We don’t give cake to all the kids on each birthday, but rather celebrate the day in the home where that child lives. On a child’s first birthday, there will be cake at the baby home.  When a child turns two, they will likely be at the toddler home. And then when they are three, they will either be at the toddler home or up at the Emseni Campus, depending on their development.  Once a child has moved to Emseni, they get the additional experience of choosing a “growth stick” where we measure them each and every year on their birthday.  This was something that my parents did at our cottage each year when my cousins were there in the summer, and it was a tradition that I wanted to continue.

Our children love to show visitors the stick with their name on it and how much they have grown from year to year. It’s a lot of fun, and helps create memories, and identity.

Today we will celebrate a very special birthday for the Patron of our children’s home – the Inkhosikati LaMbikiza (Inkhosikati means “Royal Highness”), and she is a favored wife to King Mswati III.  It was her desire to come and spend her birthday with our kids, and so plans were made, a bouncy castle was ordered and a cake is being iced as I type this blog.

Typically we have Kids Club on Saturday mornings, but not today. Today the children will prepare for the Royal visit by sweeping the stairs, washing the chairs, decorating the Oasis and blowing up balloons.  I LOVE that our staff are guiding our children to understand the importance of special visitors, preparing our home for special celebrations and celebrating life.

If you are reading this blog early, come back later today and I will post photos of the grand celebration. 

Live from Swaziland … we are celebrating life.


Saturday, June 9, 2018

Building an ark

It is often said that we have built an ark here on Project Canaan, and as the waves of disease and poverty wash over the land there are 191 children who are safely on the ark.  We believe that those children will be a part of the remnant who will be the future leaders of the Kingdom.

We all know the story of Noah’s Ark and that the animals entered the “two by two” – we sing that with our children weekly. I must add at this time that it makes me smile that we have nine sets of twins and an additional seven sets of siblings, who came to us “two by two. 

Today I am writing to tell you about another kind of ark – one that has been custom designed at Khutsala Artisans and is being produced in the months to come.  The entire 13 piece set is made purely of wire and glass beads and it is stunningly beautiful. The question is … would anyone want to buy a Noah’s Ark Set that is made in Swaziland/eSwatini, Africa?

It took two full months to develop and perfect the animals and the ark, and we are working on making 100 sets that will arrive in the US in early September, but we think we can push and make 200 sets IF we know that people will buy them and IF we have them pre-sold.  The ark itself is 15" long x 9" high.

Are you interested in buying an ark, complete with two lions, two giraffes, two elephants, two crocodiles, two flamingos and two doves?  The set is $270 US and comes in a gift box with the label shown below on the front. It is perfect for your children, your grandchildren, a Sunday school class, church or even a VBS.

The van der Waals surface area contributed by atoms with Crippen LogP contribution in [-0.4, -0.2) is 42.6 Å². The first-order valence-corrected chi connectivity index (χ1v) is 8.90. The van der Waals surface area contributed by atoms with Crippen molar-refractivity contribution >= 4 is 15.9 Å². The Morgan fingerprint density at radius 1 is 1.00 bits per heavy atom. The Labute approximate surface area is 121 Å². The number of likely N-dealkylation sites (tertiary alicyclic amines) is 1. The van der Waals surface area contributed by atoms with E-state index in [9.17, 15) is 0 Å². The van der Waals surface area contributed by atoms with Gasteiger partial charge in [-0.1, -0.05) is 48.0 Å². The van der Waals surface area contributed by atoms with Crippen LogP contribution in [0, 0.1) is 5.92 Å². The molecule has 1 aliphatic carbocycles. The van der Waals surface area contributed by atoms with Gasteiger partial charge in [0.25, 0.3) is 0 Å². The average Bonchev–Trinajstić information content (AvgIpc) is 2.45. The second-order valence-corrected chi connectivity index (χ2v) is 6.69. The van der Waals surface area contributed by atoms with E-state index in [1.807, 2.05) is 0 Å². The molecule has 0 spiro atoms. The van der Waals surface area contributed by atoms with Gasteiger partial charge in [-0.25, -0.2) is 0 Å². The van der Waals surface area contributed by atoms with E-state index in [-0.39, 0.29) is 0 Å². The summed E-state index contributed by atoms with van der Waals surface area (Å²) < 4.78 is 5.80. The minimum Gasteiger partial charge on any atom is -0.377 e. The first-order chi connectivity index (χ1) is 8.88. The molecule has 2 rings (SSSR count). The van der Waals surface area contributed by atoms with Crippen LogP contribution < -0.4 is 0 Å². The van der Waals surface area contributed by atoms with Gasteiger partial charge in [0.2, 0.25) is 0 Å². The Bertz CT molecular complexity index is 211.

While we do not need payment until September, we do need to know if we can sell 100-200 arks.  If you are interested in pre-ordering a handmade Noah’s Ark Set (or many) please go to and you can order and pay for yours today.  If you would simply like to pre-order and then pay in September you cani email me directly at 

Your support not only directly helps us employ 100+ people in our community, but 100% of the profit goes directly back to helping us provide for the 191 children living on Project Canaan.

Please share this blog and let’s get these arks sold!!

Thank you.

Live from Swaziland ... singin' "two by two".


Saturday, June 2, 2018

Praying with one eye open

When I was a small child I was taught to pray with my eyes closed tight and would be corrected for opening my eyes until the prayer was finished. I was to keep them shut tight, as if that act would make my prayers heard by God (but maybe it was just so that I wasn’t distracted).

This week I attended two birthday parties and I will admit to opening my eyes during the time that our 40 x 2-year-old children closed their eyes, put their hands together and gave thanks for the cake that they were about to receive.  At the first party for Princess I opened my eyes and peaked, and I am so glad I did because I saw little Jonathan with his hands clasped, and eyes shut so tight that there was no way of him being distracted from giving thanks. And he has a lot to give thanks for having arrived at the age of two almost dead from disease and starvation.  


The next birthday was Benkhosi’s, and again I peaked, only to find Benkhosi praying with one eye open.  What was he looking for, I wondered?  Did he think his cake might go away or that something extra special would appear? 

I believe in the power of prayer.  Since living in Swaziland I have literally seen the lame walk, the deaf hear and the blind see. I have seen mountains moved, water come from dry land and funds provided, all in ways that defies reason.  My prayer life has changed dramatically in the past few years as I now pray EXPECTING my prayers to be answered and I pray expecting to see the hand of God.  Maybe that is why Benkhosi had one eye open?

Maybe we should all think about praying with one eye open this week – expecting to SEE God show up and answer our prayers. Why not? He wants to be seen :) 

Live from Swaziland … praying with expectation today.